From Old French percussir, from Latin percussus, past participle of percutere (“to strike or pierce through”), from per (“through”) + quatere (“to shake, strike”).
percuss (third-person singular simple present percusses, present participle percussing, simple past and past participle percussed)
- (transitive) To strike; to hit; to knock; to deliver a blow to.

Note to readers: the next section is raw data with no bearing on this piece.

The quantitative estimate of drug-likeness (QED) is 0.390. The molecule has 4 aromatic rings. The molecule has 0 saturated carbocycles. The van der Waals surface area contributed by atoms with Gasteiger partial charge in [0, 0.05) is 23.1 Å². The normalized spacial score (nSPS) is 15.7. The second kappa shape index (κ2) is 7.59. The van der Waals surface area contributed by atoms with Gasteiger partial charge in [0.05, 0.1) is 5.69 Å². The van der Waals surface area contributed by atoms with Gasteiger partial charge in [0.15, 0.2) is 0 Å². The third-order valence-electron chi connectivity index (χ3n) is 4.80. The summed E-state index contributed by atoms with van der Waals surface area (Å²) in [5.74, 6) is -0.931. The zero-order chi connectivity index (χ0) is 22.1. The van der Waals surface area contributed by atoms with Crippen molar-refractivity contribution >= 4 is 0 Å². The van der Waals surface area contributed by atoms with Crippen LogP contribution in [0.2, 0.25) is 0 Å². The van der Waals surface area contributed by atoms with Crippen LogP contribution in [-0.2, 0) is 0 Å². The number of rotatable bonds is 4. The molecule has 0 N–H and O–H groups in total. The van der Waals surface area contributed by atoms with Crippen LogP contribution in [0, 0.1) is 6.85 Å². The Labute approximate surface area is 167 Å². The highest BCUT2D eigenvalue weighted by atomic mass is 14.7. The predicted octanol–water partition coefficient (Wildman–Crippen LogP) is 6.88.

- Solid bodies, if they be very softly percussed, give no sound.
- (intransitive) To impact.
- Falling on the roof of the caravan, the hailstones percussed noisily.
- (transitive, chiefly medicine) To attempt to divine the location or other quality of something by tapping on (an overlying surface).
- The doctor percussed his chest to determine whether he had pneumonia.
- (transitive, chiefly medicine) To attempt to divine the location or other quality of (something) by tapping on an overlying surface.
- Percussing a patient's spleen is best done while he is on his back.